Design Options for an International Carbon Asset Reserve for the World

Fuessler, Juerg; Herren, Martin
Fonte: World Bank, Washington, DC Publicador: World Bank, Washington, DC
Tipo: Trabalho em Andamento
EN_US
Relevância na Pesquisa
36.46%
This paper presents first concepts and insights on an International Carbon Asset Reserve. In particular, it explores how different design options can support a range of networked carbon pricing efforts. The report provides an overview of key risks in carbon markets, highlights the benefits of pooling risks on an aggregated scale, and identifies potential design options and structures for an international carbon asset reserve. The paper contributes to the wide effort to promote a long-term price on carbon and carbon market stabilization, comparability, and networking.

The FASTER Principles for Successful Carbon Pricing

OECD; World Bank Group
Fonte: World Bank, Washington, DC Publicador: World Bank, Washington, DC
Tipo: Relatório
EN_US
Relevância na Pesquisa
36.46%
The case for climate action has never been stronger. Current weather extremes, including storms, floods and drought, affect millions of people across the world. Climate change is putting water security at risk; threatening agricultural and other supply chains as well as many coastal cities. The likelihood of severe pervasive and irreversible impacts will grow without action to limit and reverse the growth of GHG emissions globally. Last year’s Intergovernmental Panel on Climate Change (IPCC) report makes clear the overwhelming need to take action now on climate change and that the costs of inaction will only rise. The challenge is to decarbonize our economies by 2100 with action in the next decades being critical. The choices made by government, the private sector, and civil society as part of the transition to a decarbonized economy will determine the extent of future climate impacts but also provide an opportunity to unlock investment and build an innovative, dynamic low-carbon economy.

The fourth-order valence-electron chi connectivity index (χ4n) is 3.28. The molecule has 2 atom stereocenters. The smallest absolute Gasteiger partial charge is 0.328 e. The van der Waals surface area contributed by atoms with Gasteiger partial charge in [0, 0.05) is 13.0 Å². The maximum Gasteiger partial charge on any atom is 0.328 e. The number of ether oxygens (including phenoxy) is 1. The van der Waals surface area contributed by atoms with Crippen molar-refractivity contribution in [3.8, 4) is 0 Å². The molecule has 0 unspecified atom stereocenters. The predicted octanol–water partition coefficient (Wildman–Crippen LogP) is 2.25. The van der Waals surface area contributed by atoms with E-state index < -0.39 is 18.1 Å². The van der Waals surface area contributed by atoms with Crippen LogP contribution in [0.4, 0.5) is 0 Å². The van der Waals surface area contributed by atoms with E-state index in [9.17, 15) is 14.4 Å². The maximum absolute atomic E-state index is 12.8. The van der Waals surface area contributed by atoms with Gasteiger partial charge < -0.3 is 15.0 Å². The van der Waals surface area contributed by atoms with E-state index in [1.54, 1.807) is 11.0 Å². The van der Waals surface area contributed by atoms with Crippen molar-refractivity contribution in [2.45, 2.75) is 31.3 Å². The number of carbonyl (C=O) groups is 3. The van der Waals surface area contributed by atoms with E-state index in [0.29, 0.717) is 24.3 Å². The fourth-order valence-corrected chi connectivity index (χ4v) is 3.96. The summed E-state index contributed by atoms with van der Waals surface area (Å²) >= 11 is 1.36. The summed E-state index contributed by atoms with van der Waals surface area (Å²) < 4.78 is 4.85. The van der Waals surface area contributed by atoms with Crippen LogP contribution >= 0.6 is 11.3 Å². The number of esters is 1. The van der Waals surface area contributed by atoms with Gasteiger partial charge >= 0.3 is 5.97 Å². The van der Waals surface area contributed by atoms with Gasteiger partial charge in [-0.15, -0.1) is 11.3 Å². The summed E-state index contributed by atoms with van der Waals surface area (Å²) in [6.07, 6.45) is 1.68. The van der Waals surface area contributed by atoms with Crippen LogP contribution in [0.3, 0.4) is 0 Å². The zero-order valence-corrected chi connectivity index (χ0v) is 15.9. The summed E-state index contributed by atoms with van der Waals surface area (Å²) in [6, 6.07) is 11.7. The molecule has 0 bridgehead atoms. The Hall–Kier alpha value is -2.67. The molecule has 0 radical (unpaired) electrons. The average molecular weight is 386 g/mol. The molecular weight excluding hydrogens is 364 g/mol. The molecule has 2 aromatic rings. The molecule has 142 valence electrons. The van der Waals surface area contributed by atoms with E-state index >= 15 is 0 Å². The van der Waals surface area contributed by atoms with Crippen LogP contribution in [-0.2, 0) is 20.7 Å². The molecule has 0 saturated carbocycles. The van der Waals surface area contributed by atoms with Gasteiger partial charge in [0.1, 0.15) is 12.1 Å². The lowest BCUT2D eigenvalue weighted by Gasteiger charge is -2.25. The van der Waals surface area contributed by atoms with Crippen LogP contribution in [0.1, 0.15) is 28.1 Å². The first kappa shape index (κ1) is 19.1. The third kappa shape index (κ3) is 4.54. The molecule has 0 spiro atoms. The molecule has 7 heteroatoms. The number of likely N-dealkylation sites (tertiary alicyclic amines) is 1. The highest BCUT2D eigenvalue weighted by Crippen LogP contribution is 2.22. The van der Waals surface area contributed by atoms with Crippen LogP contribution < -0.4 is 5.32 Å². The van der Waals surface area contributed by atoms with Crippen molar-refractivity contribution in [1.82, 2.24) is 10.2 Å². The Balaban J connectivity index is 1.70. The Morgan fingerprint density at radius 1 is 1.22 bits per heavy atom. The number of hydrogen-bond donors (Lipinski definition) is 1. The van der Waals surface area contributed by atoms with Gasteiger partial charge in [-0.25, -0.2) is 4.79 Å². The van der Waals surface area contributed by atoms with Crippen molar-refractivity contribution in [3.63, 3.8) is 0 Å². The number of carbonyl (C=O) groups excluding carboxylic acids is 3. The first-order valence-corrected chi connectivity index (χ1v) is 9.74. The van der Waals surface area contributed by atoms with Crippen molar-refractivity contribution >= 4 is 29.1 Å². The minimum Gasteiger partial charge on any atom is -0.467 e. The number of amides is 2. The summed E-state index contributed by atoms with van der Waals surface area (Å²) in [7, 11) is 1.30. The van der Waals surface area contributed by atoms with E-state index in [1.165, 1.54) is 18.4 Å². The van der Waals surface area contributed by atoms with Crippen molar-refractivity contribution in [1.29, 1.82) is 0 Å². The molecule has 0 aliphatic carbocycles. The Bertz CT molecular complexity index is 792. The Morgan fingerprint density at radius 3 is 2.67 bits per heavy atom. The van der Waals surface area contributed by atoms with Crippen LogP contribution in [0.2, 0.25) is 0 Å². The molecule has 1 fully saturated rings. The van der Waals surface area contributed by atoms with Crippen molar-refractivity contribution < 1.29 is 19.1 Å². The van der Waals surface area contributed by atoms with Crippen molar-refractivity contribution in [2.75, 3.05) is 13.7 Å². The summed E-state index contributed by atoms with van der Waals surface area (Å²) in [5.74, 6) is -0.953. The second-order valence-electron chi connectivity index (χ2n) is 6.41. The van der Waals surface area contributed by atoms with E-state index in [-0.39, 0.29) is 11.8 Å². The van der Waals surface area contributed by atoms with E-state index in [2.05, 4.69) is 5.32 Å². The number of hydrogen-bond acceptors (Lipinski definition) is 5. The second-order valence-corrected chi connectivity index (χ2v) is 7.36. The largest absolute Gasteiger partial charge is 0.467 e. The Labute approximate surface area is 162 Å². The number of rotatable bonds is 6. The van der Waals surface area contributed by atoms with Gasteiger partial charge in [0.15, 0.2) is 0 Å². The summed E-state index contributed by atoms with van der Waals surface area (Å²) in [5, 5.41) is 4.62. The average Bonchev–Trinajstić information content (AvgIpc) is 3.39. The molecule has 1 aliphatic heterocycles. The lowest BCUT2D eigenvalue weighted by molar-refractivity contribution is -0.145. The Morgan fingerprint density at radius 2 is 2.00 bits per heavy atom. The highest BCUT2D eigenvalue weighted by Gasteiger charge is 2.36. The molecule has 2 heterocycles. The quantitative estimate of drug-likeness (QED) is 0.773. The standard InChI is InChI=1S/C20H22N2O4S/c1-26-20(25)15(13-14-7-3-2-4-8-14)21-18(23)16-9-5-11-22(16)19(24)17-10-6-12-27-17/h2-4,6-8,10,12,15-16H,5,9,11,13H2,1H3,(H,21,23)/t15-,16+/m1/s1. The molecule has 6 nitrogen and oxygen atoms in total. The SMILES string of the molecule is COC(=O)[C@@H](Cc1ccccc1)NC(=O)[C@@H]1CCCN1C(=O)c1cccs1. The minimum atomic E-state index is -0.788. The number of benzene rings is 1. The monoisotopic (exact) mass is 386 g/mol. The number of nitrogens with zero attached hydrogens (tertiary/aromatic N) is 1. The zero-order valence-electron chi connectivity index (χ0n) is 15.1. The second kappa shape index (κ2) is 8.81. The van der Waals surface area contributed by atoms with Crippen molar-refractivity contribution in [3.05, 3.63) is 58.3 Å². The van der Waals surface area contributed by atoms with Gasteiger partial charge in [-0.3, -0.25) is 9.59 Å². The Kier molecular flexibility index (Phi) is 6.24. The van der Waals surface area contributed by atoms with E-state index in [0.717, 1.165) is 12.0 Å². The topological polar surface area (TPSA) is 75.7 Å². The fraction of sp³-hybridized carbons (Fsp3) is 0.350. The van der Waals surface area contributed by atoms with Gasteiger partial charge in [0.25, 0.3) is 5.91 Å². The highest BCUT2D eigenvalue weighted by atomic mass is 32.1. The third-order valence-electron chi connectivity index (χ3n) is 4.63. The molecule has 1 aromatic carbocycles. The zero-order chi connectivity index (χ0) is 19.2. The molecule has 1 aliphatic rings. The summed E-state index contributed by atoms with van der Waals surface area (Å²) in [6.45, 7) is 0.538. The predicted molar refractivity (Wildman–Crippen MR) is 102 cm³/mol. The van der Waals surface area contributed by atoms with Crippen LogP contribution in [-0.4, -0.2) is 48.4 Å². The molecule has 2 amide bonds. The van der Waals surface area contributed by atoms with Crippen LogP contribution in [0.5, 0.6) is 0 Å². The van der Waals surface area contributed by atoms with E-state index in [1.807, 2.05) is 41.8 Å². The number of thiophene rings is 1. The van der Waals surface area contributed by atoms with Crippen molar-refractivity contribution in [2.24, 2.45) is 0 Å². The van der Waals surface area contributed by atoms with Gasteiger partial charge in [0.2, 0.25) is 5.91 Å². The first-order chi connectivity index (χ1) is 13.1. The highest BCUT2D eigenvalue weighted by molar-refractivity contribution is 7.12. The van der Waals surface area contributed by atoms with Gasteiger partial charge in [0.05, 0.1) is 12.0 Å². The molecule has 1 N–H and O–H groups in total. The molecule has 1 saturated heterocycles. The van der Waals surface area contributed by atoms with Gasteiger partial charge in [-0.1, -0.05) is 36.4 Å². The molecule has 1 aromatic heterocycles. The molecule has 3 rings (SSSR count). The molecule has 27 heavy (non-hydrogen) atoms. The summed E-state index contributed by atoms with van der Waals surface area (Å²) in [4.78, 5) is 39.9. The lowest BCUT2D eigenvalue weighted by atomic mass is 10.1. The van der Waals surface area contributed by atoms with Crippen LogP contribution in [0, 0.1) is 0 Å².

State and Trends of the Carbon Market 2012

Kossoy, Alexandre; Guigon, Pierre
Fonte: World Bank, Washington, DC Publicador: World Bank, Washington, DC
Tipo: Publications & Research :: Working Paper; Publications & Research
EN_US
Relevância na Pesquisa
36.46%